“The point is for it to be sweet and to feel like sugar when you eat it,” said Lilach Bar-Tal, Unavoo’s vice president of marketing and strategy.
As with so many Israeli startups, the target market is overseas; Israel serves primarily as a center for research and development. In most cases, the Israeli companies are targeting not consumers but major global corporations to whom the Israeli know-how and technological breakthroughs can be sold or marketed.
For example, Amai is still in the R&D stage and doesn’t expect to be on the market for two more years, according to Samish. But the company already is collaborating on uses for its sweeteners with several large food and beverage firms, including SodaStream, the Israeli beverage giant that in August was acquired by PepsiCo for $3.2 billion.
SodaStream is one of Israel’s great sweet-science success stories. Its sodas have about one-third the quantity of sugar in traditional sodas like Coca-Cola, and the company’s stock price has more than doubled over the past five years. Since April, SodaStream has been working with Amai on integrating sweet designer proteins into SodaStream products, including low-sugar and no-sugar soda in flavors like lemon, orange and coconut, according to Samish.
Eran Baniel, CEO of DouxMatok, a startup from the central Israeli city of Petach Tikvah that manipulates sugar molecules to enhance the perception of sweetness, described the sugar business as “a very conservative, very traditional industry” suffering from reduced profits in markets across the world and looking to benefit from partnerships with innovative companies.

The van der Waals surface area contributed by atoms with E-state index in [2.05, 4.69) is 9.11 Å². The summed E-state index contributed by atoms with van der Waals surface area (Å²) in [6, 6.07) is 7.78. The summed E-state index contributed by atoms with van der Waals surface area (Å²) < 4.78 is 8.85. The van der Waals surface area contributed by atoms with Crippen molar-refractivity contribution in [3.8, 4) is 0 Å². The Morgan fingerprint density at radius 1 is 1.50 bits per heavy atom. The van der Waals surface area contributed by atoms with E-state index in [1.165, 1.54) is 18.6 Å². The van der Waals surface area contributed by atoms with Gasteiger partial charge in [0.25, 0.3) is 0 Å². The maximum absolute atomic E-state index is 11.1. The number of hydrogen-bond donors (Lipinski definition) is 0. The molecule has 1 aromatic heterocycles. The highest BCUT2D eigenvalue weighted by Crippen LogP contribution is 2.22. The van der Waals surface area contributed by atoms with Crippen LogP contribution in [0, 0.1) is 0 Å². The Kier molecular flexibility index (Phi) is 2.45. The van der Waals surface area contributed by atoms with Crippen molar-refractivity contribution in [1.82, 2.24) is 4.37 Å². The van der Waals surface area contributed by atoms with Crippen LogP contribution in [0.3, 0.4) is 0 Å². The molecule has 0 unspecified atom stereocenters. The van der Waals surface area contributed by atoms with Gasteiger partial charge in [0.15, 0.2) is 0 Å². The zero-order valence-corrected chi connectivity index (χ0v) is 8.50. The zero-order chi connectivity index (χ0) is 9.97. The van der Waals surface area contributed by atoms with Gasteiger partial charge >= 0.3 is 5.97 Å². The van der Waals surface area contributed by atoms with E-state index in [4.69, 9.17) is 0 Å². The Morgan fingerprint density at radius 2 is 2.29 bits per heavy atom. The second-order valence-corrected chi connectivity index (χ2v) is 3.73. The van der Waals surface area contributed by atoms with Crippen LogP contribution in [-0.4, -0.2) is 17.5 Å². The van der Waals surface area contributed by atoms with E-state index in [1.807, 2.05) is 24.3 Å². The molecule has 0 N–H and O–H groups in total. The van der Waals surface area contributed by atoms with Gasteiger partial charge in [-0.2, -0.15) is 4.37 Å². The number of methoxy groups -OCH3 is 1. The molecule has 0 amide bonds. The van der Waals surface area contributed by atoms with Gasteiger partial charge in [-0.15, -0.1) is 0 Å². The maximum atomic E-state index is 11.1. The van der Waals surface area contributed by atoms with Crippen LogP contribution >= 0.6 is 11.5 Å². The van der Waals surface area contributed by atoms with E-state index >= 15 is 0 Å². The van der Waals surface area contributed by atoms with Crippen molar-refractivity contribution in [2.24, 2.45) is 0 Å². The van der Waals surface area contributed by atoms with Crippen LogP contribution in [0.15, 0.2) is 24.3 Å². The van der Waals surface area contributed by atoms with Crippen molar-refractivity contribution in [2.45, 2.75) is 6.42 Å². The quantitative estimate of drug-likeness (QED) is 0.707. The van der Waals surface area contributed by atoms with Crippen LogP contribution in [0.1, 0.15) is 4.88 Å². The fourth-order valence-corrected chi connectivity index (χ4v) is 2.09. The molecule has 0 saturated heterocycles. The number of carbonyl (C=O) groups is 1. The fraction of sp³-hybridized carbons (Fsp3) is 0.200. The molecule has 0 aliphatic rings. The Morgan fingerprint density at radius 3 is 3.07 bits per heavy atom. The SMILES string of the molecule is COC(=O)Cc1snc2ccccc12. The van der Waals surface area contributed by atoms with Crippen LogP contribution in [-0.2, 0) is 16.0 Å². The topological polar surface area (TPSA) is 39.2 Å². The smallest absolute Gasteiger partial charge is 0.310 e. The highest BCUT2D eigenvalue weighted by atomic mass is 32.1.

Ironically, global sugar demand overall is expected to accelerate over the next decade as processed food giants — like Germany’s Sudzucker, which is the largest sugar producer in Europe, and Brazil’s Cosan, a sugar and energy conglomerate — make inroads in emerging markets where sugar consumption is still relatively low.
For companies targeting sugar-conscious consumers, however, the race to find alternative sources of sweetness is on. The key, of course, is to reduce sugar without sacrificing taste.
“You can develop a very healthy product,” said Tammy Meiron, the head of Amai’s food technology department, “but if the consumer experience isn’t great and the food isn’t tasty, they won’t buy it a second time.”